Space shuttle junk gives shape to Lockheed Martin’s new habitat prototype

cislunar habitat
Lockheed Martin
One of the first things astronauts will need when they head to Mars is a safe and comfortable place to live. Today’s spacecraft have tight quarters — sufficient for short trips but not so practical when the journey nears nine months one way.

But six companies are on the case, commissioned by NASA to develop living quarters for its astronauts in its Next Space Technologies for Exploration Partnerships (NextSTEP). Lockheed Martin recently showed off a habitat concept it is developing for the agency. A prototype of the cislunar habitat, which the company calls Deep Space Gateway, will be made of repurposed space shuttle and will soon be developed as a prototype at the Kennedy Space Center in Florida.

“It is easy to take things for granted when you are living at home, but the recently selected astronauts will face unique challenges,” Bill Pratt, Lockheed Martin NextSTEP program manager, said in a statement. “Something as simple as calling your family is completely different when you are outside of low Earth orbit. While building this habitat, we have to operate in a different mindset that’s more akin to long trips to Mars to ensure we keep them safe, healthy and productive.”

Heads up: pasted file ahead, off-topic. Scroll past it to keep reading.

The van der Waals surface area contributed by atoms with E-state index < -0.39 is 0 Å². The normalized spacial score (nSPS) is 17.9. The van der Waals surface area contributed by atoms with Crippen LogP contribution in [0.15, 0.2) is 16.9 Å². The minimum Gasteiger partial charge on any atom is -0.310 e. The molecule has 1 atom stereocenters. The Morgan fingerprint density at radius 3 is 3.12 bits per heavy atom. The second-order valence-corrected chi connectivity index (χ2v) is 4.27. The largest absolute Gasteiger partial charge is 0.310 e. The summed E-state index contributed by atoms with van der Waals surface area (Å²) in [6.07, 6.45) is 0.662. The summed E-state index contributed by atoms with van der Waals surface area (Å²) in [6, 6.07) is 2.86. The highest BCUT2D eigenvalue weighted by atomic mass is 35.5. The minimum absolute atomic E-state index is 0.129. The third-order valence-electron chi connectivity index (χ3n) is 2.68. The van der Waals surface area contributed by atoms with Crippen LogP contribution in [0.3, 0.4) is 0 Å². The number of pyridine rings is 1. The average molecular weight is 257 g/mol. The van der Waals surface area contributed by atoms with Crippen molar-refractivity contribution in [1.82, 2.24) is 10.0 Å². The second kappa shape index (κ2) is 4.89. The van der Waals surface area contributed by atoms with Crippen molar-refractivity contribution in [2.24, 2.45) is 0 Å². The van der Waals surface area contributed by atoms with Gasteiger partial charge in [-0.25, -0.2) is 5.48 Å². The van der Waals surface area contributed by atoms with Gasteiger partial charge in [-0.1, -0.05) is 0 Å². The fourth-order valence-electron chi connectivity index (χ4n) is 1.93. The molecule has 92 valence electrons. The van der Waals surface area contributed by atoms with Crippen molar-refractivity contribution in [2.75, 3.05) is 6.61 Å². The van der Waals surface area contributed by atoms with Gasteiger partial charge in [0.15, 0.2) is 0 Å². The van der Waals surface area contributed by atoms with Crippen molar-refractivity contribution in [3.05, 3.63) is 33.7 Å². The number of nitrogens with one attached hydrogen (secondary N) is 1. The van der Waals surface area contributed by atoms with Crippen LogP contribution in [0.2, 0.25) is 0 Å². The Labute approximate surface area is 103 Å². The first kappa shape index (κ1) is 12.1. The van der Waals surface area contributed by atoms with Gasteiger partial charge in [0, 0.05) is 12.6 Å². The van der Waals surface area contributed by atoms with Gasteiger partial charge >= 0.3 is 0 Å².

The Deep Space Gateway will combine old elements with new, extending Lockheed Martin’s Phase I concept to Phase II, which will use mixed reality and rapid prototyping to explore the concept further over the next 18 months. The company will focus on refurbishing the Donatello Multi-Purpose Logistics Module, which was used to bring cargo to the International Space Station.

“We are excited to work with NASA to repurpose a historic piece of flight hardware, originally designed for low Earth orbit exploration, to play a role in humanity’s push into deep space,” Pratt said. “Making use of existing capabilities will be a guiding philosophy for Lockheed Martin to minimize development time and meet NASA’s affordability goals.”

Despite being designed with a human crew in mind, the spacecraft will be equipped to function autonomously, as it will be left uninhabited for months on end as the crew explores the Red Planet.

“Because the Deep Space Gateway would be uninhabited for several months at a time, it has to be rugged, reliable and have the robotic capabilities to operate autonomously. Essentially it is a robotic spacecraft that is well-suited for humans when Orion is present,” Pratt said. “Lockheed Martin’s experience building autonomous planetary spacecraft plays a large role in making that possible.”

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